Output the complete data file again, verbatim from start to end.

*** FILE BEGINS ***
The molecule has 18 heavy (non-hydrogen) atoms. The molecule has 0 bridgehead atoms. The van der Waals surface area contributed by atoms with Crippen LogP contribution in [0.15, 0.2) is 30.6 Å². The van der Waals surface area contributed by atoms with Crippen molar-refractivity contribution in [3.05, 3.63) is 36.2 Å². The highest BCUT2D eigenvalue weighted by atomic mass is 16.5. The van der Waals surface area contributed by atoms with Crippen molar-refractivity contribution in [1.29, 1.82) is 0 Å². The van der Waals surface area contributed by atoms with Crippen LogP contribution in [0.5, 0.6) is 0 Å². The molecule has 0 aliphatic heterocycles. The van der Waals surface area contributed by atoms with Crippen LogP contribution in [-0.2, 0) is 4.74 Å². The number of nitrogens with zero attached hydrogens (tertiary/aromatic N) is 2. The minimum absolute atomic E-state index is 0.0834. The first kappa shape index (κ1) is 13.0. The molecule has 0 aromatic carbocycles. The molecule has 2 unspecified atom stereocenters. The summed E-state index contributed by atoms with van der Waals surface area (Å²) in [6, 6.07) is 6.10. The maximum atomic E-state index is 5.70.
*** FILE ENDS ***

The molecule has 18 heavy (non-hydrogen) atoms. The molecule has 0 bridgehead atoms. The van der Waals surface area contributed by atoms with Crippen LogP contribution in [0.15, 0.2) is 30.6 Å². The van der Waals surface area contributed by atoms with Crippen molar-refractivity contribution in [3.05, 3.63) is 36.2 Å². The highest BCUT2D eigenvalue weighted by atomic mass is 16.5. The van der Waals surface area contributed by atoms with Crippen molar-refractivity contribution in [1.29, 1.82) is 0 Å². The van der Waals surface area contributed by atoms with Crippen LogP contribution in [0.5, 0.6) is 0 Å². The molecule has 0 aliphatic heterocycles. The van der Waals surface area contributed by atoms with Crippen LogP contribution in [-0.2, 0) is 4.74 Å². The number of nitrogens with zero attached hydrogens (tertiary/aromatic N) is 2. The minimum absolute atomic E-state index is 0.0834. The first kappa shape index (κ1) is 13.0. The molecule has 0 aromatic carbocycles. The molecule has 2 unspecified atom stereocenters. The summed E-state index contributed by atoms with van der Waals surface area (Å²) in [6, 6.07) is 6.10. The maximum atomic E-state index is 5.70.